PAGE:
Personal budget for healthcare from the NHS

My wife had again an assessment for continuing healthcare from the NHS. I was told that as of October 2014 there is a new system in place called 'personal healthcare budget'. This is not the same as the personal budget for social care and support. Have a look at the following website:

This basically means that whoever is eligible for continuing healthcare from the NHS can request for a personal healthcare budget which is not means tested. Apparently it can vary a bit from county council to county council how much money can be made available, but it is a significant improvement over the means tested social care and support budget.

As the PSPA has recommended everybody with a disorder such as CBD, PSP, Parkinson's, etc. should apply for an assessment for continuing care. Even if you do not yet qualify, it means you are in the system and when the need comes, matters move along much quicker. My wife unfortunately now qualifies for a full assessment and when she is considered eligible we are going to make use of the new option.

You do not need to get the GP involved, get in touch with your local community services and take it from there.

This new option is only available at the moment in England.

11 Replies

  • Thank you for pointing this out to us. My husband has CHC but we have not yet been told about this. At the moment I get all the help I require and whEn I took my husband away for two separate weeks earlier this year, the care was also provided in the self catering holiday homes we went to. It would be interesting to find out how much money has been allocated. I hope your wife is successful in qualifying for CHC although I know you would rather she had no cause to apply. It has made a huge difference to us and it annoys me when I hear some folk have been turned down.

    Best wishes

    Nanna B

  • Thanks for the information very useful - our community matron told me not to bother to apply yet as my wife had mobility and she would be turned down . Her "mobility" is two three shuffling steps bent over her frame with me standing guard against a fall sideways which she does with consummate alacrity !

  • Mobility is only one of the 7 criteria that are considered. So there may be other issues that may qualify your wife to be eligible. And in any case, even if she were not yet eligible it is a good thing if she is in the system, as that speeds matters up when the time comes. By the looks of it I would consider the opinion of your community matron somewhat bizarre. To me it looks like your wife is already no longer able to move on her own because of very serious risks of falls. So if I were you I would apply for an assessment as described in the personal guide to PSP by the PSPA. You can also contact the district specialist nurse from the PSPA for help and support to get this on the rail.

  • Same here. P has falls daily and needs constant supervision with mobility (same as Georgepa), continence and cognition yet our community matron told me this week that he would not qualify for CHC. Who should I ask now ?

  • If P is being monitored by the neurological department of the hospital, I would contact the neurologist for support and advice. Secondly I would contact my PSPA regional advisor and discuss the matter and see if they can help.

    I take it that P did had an assessment for CHC and based on tat he had a full assessment to decide if he is eligible for CHC . And at that stage he was refused. So what were the arguments? They cannot just refuse without providing an explanation.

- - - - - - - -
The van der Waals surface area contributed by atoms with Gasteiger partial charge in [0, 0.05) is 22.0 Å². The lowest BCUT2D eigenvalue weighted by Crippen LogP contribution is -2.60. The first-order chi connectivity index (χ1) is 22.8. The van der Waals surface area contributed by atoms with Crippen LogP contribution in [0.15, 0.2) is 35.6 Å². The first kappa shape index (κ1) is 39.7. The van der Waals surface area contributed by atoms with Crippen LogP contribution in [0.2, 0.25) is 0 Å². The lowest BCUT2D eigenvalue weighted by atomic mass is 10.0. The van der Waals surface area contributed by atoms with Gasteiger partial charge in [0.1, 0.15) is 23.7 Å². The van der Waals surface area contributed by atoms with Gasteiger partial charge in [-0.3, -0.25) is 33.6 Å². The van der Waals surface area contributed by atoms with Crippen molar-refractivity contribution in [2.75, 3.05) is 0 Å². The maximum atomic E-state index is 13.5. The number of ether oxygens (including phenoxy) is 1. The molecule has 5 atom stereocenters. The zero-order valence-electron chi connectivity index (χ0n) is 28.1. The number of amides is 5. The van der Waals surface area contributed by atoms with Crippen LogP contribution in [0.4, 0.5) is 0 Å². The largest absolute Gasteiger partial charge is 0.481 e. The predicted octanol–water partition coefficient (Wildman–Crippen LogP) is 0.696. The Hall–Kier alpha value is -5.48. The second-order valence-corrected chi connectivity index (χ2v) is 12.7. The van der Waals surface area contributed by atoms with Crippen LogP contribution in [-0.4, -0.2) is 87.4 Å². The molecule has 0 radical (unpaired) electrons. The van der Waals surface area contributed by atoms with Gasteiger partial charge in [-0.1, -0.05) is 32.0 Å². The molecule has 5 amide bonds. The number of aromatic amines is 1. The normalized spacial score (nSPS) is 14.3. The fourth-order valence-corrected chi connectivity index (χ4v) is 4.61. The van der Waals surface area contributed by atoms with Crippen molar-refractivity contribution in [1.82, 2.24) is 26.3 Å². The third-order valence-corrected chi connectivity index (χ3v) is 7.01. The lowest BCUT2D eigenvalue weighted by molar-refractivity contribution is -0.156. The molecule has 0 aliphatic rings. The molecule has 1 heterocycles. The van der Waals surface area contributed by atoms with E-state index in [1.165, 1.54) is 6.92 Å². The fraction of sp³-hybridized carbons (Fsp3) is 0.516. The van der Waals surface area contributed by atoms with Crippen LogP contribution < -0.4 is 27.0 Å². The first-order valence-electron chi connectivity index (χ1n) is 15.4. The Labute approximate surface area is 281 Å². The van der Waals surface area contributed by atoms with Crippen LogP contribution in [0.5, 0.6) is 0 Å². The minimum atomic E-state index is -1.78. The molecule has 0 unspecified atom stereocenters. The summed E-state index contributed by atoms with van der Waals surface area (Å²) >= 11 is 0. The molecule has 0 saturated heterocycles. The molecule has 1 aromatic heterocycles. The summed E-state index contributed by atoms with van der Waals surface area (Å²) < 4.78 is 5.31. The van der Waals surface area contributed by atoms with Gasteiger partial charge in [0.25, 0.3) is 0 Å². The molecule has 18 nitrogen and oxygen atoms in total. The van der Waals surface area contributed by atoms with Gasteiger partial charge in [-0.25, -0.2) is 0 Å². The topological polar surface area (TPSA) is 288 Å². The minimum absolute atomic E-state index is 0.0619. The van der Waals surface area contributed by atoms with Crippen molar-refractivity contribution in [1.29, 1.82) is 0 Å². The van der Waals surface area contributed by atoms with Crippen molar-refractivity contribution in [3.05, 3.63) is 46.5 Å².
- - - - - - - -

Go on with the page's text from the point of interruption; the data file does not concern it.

• No assessment yet, I was asking for advice from the community matron as to who to approach for one. I had already mentioned CHC to the crisis team leader but he was non-committal too ! I will take your advice Gerko, thank you for your reply.

  • If you ask for a CHC assessment they MUST do it by law. Then cannot say that they don't want to. So unless I have misunderstood you, your situation is very bizarre. I had requested an assessment two years ago even though I knew that my wife would not yet qualify. I followed the recommendation of the PSPA. You can read up on it in the relevant section in the 'Personal Guide to CBD and PSP. If you have not got it, then go to the website of the PSPA which is

    There you then become a member which is free of charge and then you can request a copy of the Personal Guide to CBD and PSP or you can download it. And again it is free of charge.

    I do not know where you live, but here in Cambridge we have the Neuroscience department at Addenbrooke's Hospital that specialises into those neurological disorders. And Dr James Rowe, who features on the title page of the website, is in charge. He and his team have been more than helpful and also assist in case you run into the kind of problems you seem to run into.

    Also once again, if you contact the PSPA representative who is responsible for the area you live in, they will give advice and help

  • Thanks so much, that is so helpful. I will follow it up tomorrow.

  • Thanks I will follow it up .

  • I would like to reinforce Gerko's comments. In the assessment guidelines for CHC it advised that the assessment should be based on a Patients bad day and also to consider any likely deterioration over the following 3 months. I haven't looked at the CHC website in a while and doubtless those with the purse strings will be looking for ways to tighten them but if there was a requirement before the goal posts were moved then that need is still there and should be met. I also worry about the advice from your community matron, it sounds a bit like toeing a party line.

    If you make an application be sure the assessor doesn't overlook that the first P in PSP stands for "Progressive".

    Best wishes, Jerry.

  • Will do thanks

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